Creating a New Language for Nutrition: McDonald’s Universal Icons for 109 countries. Part 1. Globalization translation jobs
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Creating a New Language for Nutrition: McDonald’s Universal Icons for 109 countries. Part 1.

By Maxwell Hoffmann,
Manager of Consulting and Training,
ENLASO Corporation


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See also:
Creating a New Language for Nutrition:
McDonald’s Universal Icons for 109 countries. Part 2.


We present to you part one of a 2 part case study about the McDonald’s Corporation’s development of universal icons. As an ever-developing industry, most of us think about the language barriers everyday, but few of us deal with the concept of icons. Develop- ing pictures that are meaningful in over 100 countries and have no hidden meanings is a tricky task. In this case study we will see how McDonald’s develops pack- aging icons with the help of a linguistic iconographer and the challenges they met along the way.


VARIATIONS IN VISUAL PERCEPTION OF IMAGESIs it a lollipop? Is it a warning for an avalanche? Or, is it a calorie?
Obviously, there can be many interpretations for this "swirl" image. So what do you do if you need to develop images that can communicate concepts universally in a consumer friendly way across 109 countries? And what do you do if the concept behind the images is not well understood? You need to manage the risk associated with different cultural meanings that the visuals may have.

ClientSide News Magazine pictureMcDonald’s faced this daunting challenge with its recent Nutrition Information Initiative (NII). The company wanted to make nutrition information more accessible and understandable to the average consumer, and determined through extensive research that visual icons representing key food nutrients (protein, for example) were the appropriate course of action. But how does that effort. one convey a nutrient in pictures when no established images exist? McDonald’s essentially had to create a new visual "language" of nutrition that could communicate with or without language.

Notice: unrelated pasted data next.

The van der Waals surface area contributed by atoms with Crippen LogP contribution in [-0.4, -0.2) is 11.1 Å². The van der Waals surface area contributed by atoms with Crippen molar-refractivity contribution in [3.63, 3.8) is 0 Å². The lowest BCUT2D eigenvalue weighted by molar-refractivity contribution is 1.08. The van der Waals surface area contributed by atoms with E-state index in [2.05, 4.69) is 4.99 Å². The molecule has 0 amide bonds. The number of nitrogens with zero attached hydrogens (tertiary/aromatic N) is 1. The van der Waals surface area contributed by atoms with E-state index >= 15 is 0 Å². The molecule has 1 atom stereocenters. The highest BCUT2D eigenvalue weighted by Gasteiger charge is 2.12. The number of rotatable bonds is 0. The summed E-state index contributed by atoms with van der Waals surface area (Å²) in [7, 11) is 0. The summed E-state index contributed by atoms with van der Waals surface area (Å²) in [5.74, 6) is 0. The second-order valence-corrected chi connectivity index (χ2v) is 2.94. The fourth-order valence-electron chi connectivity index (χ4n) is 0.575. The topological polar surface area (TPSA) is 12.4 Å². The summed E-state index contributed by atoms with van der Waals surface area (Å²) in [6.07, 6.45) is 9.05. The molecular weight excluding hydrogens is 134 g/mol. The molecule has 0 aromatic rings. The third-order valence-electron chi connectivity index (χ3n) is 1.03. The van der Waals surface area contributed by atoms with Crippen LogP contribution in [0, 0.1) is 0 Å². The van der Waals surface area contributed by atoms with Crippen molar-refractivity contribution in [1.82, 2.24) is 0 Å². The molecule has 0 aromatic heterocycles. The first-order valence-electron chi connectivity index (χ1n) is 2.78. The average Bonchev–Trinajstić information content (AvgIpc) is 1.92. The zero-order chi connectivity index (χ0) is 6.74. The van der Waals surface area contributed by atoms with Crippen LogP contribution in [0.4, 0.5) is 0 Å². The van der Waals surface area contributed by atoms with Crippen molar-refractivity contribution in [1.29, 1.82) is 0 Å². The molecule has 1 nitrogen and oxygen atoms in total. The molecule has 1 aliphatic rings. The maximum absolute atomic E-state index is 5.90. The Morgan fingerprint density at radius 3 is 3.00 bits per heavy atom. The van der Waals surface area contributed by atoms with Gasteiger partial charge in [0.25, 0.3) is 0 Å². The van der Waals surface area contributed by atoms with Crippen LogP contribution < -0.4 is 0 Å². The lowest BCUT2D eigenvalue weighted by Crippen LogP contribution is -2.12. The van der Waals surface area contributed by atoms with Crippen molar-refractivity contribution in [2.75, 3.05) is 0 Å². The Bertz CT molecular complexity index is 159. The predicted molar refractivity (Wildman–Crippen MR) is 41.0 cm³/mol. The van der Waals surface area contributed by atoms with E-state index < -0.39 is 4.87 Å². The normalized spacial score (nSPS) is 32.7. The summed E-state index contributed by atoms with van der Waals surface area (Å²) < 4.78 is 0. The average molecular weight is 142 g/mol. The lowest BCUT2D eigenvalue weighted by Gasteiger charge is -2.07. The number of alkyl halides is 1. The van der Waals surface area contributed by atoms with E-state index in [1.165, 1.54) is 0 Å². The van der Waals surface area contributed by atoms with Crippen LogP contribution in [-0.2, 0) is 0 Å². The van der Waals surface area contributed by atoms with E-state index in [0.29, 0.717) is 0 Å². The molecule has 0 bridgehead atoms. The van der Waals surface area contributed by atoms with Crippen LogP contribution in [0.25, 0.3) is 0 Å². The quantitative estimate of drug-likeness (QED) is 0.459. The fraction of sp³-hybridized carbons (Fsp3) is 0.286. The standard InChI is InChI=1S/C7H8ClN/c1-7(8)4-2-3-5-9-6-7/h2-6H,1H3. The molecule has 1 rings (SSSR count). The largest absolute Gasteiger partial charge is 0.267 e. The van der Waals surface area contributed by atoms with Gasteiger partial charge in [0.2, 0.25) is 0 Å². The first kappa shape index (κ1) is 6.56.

And how do you find out if these visuals mean something to customers in Fiji, Paraguay, Sweden, China or elsewhere? McDonald’s quickly realized that they didn’t have the resources and expertise to conduct such a massive research effort in a timely manner. Knowing that traditional marketing research firms weren’t likely to have the needed experts, McDonald’s searched for firms that specialized in global cultural interpretation and chose ENLASO to manage

McDonald’s and ENLASO focused on five main nutrient visuals (calories, fat, carbohydrates, protein, salt) that would be used globally on packaging, and also designed and evaluated half a dozen supplemental nutrient visuals that might be needed in some locales. The team had to deal with four main challenges:

  1. What visuals can communicate the desired nutrients?
  2. Does the visual work in 109 countries without evoking negative or socially/politically inappropriate connotations?
  3. Will the visual print or display well in all media, including packaging?
  4. Does anyone else already own rights to the image that might prevent it from being used in this context?
"Mcdonalds chose to use nutrient visuals rather than words because visuals can universally communicate concepts without language"

The findings from this research were often surprising, and sometimes even amusing. But after ENLASO distilled over 13,000 comments from cultural imagery experts around the world, McDonald’s has successfully established the basis of this new visual language of nutrition. The company is sharing the icons with its customers everywhere and has made them freely available for unrestricted use within the restaurant and food industry.

The focus of this case study is on the development of the nutrient visuals and their cultural evaluation, and covers the many steps and surprises in this unprecedented effort.


"McDonald’s has been sharing nutrition information about our food for over 30 years," says Bridget Coffing, Vice President of Corporate Communications for McDonald’s. "We wish that more consumers were aware of that information, and that they took advantage of the many ways we’ve been providing it, such as on our web site, tray liners, posters, and brochures."